Texans didn’t invent the fruitcake, but in our state’s tradition of braggadocio, we made it better (and bigger, in some cases).

A holiday delicacy with a sometimes stodgy reputation—thanks in part to Johnny Carson’s long-running gags in the 1970s and ’80s—fruitcakes were imported to Texas in the 1800s by German immigrants who packed their original family recipes and brought them to their new home. Though the recipes stayed basically the same, the fruitcake benefited from one crucial Lone Star ingredient: fresh pecans.

Fruitcake Finds

Collin Street Bakery

401 W. Seventh Ave., Corsicana, with other locations in Corsicana, Greenville, Waco,
and Lindale.

Gladys’ Bakery

3239 Dubina-Weimar Road, Weimar
Open Oct. 15-Jan. 10, Mon-Sat 8 a.m.-5 p.m.

Eilenberger’s Bakery

512 N. John St., Palestine.

In fact, in an effort to rebrand the fruitcake and distance it from being a corny punchline, it’s often called Texas pecan cake now.

Any way you slice it, you’ll find similar ingredients (pineapple, cherries, and dates, for example), but the nuts get top billing, and for good reason: Bite into a Texas-made fruitcake, and you’ll find a dessert that has a lot more crunch. Here are three Texas bakeries making fruitcakes for the holidays—and year-round—that are no joke.

Collin Street Bakery

The oldest and best-known fruitcake manufacturer, with five North Texas locations, is also one of the nation’s leading suppliers of the holiday confection. Founded in 1896 by German baker Gus Weidmann, Collin Street began to attract attention from visiting celebrities like John Ringling and Will Rogers during the Corsicana oil boom at the turn of the 20th century, spurring a mail-order business.

“We have this amazingly loyal customer base,” says Hayden Crawford, a bakery partner and spokesman. “We have customers that put it in their wills that their estate has to buy our fruitcake and give it out as gifts.”

To attract new generations of customers, the company markets its “pecan cakes,” using the same tried-and-true fruitcake recipe, but without the vibrant-colored fruit that some find passé, and is also working on producing a fruitcake-inspired energy bar.

Crawford says much depends on branding: The company often informally surveys customers and has found that though most people say they don’t like fruitcake, only a few have actually tried it before. “Just the name turned them off,” he says. “It’s pecans and fruit—what’s not to like?”

A single slice of fruitcake

Photo: Brandon Jakobeit

Gladys’ Bakery

Gladys Farek Holub certainly had a way of attracting attention to her business. Her fruitcake recipe, loosely based on her Czech heritage, made national news in the late 1980s and early ’90s—and landed her on The Tonight Show with Johnny Carson and The Late Show with David Letterman—when she decided to bake a 150-pound fruitcake in the shape of Texas.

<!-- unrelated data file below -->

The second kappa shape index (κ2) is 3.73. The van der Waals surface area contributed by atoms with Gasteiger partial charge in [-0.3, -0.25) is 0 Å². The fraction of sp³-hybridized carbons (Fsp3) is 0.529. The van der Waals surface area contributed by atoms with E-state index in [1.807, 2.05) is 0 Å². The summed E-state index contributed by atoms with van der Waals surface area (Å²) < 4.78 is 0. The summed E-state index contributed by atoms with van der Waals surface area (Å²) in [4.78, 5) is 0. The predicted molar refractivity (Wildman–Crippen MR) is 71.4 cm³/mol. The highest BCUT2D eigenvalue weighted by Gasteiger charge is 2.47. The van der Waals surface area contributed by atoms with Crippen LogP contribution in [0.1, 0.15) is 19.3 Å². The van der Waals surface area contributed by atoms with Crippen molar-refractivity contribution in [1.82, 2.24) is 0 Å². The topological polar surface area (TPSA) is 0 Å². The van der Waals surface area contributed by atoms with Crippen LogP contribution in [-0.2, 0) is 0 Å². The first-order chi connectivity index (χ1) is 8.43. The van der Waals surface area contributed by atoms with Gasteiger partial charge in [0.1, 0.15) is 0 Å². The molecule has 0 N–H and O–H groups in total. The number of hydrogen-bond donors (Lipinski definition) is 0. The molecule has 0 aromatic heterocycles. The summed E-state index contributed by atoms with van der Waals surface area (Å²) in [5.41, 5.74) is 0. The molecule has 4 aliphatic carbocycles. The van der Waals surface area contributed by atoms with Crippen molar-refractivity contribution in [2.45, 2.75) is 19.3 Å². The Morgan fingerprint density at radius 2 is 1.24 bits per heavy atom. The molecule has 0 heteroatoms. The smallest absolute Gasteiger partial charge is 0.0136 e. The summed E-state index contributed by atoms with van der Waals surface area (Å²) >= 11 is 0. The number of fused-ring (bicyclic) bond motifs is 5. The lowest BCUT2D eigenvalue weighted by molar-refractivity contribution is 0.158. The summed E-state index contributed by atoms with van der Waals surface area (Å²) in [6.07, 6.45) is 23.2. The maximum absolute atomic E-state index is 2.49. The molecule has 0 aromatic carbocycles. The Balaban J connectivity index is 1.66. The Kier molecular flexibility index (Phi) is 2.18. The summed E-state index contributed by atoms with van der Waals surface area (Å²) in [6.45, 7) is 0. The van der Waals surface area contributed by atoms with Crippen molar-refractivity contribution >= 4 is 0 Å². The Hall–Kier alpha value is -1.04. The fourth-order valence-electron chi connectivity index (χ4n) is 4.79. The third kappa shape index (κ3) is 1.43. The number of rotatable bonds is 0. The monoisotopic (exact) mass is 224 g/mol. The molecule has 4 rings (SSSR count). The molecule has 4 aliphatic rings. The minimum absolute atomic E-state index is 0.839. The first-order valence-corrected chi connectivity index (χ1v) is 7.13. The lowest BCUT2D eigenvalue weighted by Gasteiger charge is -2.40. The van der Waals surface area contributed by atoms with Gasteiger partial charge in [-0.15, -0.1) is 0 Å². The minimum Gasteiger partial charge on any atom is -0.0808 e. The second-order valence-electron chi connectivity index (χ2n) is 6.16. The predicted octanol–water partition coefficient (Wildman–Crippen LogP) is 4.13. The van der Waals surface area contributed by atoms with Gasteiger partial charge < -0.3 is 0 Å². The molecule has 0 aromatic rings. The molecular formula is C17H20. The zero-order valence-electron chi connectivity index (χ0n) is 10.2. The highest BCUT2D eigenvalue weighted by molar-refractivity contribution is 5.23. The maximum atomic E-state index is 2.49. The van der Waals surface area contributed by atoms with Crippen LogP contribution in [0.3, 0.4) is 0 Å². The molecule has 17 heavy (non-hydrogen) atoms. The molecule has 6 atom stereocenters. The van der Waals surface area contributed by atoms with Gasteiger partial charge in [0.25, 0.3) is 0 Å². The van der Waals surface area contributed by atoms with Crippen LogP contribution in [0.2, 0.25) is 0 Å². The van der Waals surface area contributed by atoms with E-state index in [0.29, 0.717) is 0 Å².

Holub’s daughter Melissa Varley now runs the business. Though she doesn’t produce the 150-pound cakes anymore, she still makes a 25-pound version.

“It’s a very simple cake: pecans, cherries, pineapples, and some really good batter to hold it together. It’s the cake itself that is so good—that’s what brings our customers back year after year,” says Varley, who looks forward to chatting with long-time customers when they call in orders. (The bakery does mail-order business year-round.)

Varley says the success of her mother, now 84, was due in part to her outgoing nature. “She would always say, ‘I might not be able to spell, but I can figure.’” And she was bold. “Mom even shipped one to the pope one year.”

A fruitcake in the shape of the state of Texas

An abundance of Pecans has come to define Texas fruitcakes. The fruitcake at Eilenberger’s Bakery in Palestine is 90 percent pecans. Photo Eric W. Pohl

Eilenberger’s Bakery

For 120 years, Eilenberger’s Bakery has made fruitcakes using Fred H. Eilenberger’s secret family recipe—it’s kept in a vault—from Germany. Decorating the bakery walls are photos of Eilenberger with his horse-drawn carriage, which he drove to deliver bread from the same historic building since 1915.

The company has changed hands several times, and until recently, production had moved to Nebraska. Palestine-born entrepreneur Bill Jones purchased the company in 2013 and brought production back to the town, along with the original recipe. During peak production, Eilenberger’s, which also does a brisk mail-order business, can make 1,000 fruitcakes per day.

“We’re hand-done. We still do it the old-fashioned way, with [paper baking] liners,” says Sharon Grizzle, marketing and sales director, noting that the recipe is 90 percent pecans. “People love it because when they slice it, they see nothing but nuts.”

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